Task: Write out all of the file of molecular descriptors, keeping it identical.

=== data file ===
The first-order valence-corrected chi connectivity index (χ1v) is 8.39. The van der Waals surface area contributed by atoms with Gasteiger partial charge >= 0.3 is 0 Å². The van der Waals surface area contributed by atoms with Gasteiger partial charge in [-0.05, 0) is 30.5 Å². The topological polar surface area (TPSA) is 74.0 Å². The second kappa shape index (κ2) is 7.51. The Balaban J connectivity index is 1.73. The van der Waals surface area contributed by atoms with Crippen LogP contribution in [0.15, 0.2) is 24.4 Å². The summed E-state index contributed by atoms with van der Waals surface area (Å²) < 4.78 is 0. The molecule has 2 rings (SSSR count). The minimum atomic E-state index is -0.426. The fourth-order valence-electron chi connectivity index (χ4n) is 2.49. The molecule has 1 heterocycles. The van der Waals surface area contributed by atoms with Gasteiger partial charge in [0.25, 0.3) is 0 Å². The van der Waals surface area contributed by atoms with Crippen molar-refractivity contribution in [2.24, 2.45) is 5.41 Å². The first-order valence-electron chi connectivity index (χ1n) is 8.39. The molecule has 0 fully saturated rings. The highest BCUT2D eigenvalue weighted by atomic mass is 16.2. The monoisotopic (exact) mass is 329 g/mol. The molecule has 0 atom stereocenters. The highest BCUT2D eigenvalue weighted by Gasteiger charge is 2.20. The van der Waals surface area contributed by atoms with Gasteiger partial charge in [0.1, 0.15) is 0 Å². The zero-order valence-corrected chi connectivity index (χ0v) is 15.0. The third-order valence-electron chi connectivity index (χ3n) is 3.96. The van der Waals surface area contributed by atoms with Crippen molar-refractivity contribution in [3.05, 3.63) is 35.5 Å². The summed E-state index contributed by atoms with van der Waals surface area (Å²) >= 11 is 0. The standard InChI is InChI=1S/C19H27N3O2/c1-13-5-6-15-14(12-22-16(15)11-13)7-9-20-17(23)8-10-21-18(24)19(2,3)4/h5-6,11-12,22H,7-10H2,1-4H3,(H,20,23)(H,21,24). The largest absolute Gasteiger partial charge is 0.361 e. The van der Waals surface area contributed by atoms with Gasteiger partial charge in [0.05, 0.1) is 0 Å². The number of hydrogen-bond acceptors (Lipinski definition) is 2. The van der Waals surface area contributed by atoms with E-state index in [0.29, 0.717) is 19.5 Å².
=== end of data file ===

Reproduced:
The first-order valence-corrected chi connectivity index (χ1v) is 8.39. The van der Waals surface area contributed by atoms with Gasteiger partial charge >= 0.3 is 0 Å². The van der Waals surface area contributed by atoms with Gasteiger partial charge in [-0.05, 0) is 30.5 Å². The topological polar surface area (TPSA) is 74.0 Å². The second kappa shape index (κ2) is 7.51. The Balaban J connectivity index is 1.73. The van der Waals surface area contributed by atoms with Crippen LogP contribution in [0.15, 0.2) is 24.4 Å². The summed E-state index contributed by atoms with van der Waals surface area (Å²) < 4.78 is 0. The molecule has 2 rings (SSSR count). The minimum atomic E-state index is -0.426. The fourth-order valence-electron chi connectivity index (χ4n) is 2.49. The molecule has 1 heterocycles. The van der Waals surface area contributed by atoms with Gasteiger partial charge in [0.25, 0.3) is 0 Å². The van der Waals surface area contributed by atoms with Crippen molar-refractivity contribution in [2.24, 2.45) is 5.41 Å². The first-order valence-electron chi connectivity index (χ1n) is 8.39. The molecule has 0 fully saturated rings. The highest BCUT2D eigenvalue weighted by atomic mass is 16.2. The monoisotopic (exact) mass is 329 g/mol. The molecule has 0 atom stereocenters. The highest BCUT2D eigenvalue weighted by Gasteiger charge is 2.20. The van der Waals surface area contributed by atoms with Gasteiger partial charge in [0.1, 0.15) is 0 Å². The zero-order valence-corrected chi connectivity index (χ0v) is 15.0. The third-order valence-electron chi connectivity index (χ3n) is 3.96. The van der Waals surface area contributed by atoms with Crippen molar-refractivity contribution in [3.05, 3.63) is 35.5 Å². The summed E-state index contributed by atoms with van der Waals surface area (Å²) >= 11 is 0. The standard InChI is InChI=1S/C19H27N3O2/c1-13-5-6-15-14(12-22-16(15)11-13)7-9-20-17(23)8-10-21-18(24)19(2,3)4/h5-6,11-12,22H,7-10H2,1-4H3,(H,20,23)(H,21,24). The largest absolute Gasteiger partial charge is 0.361 e. The van der Waals surface area contributed by atoms with Gasteiger partial charge in [0.05, 0.1) is 0 Å². The number of hydrogen-bond acceptors (Lipinski definition) is 2. The van der Waals surface area contributed by atoms with E-state index in [0.29, 0.717) is 19.5 Å².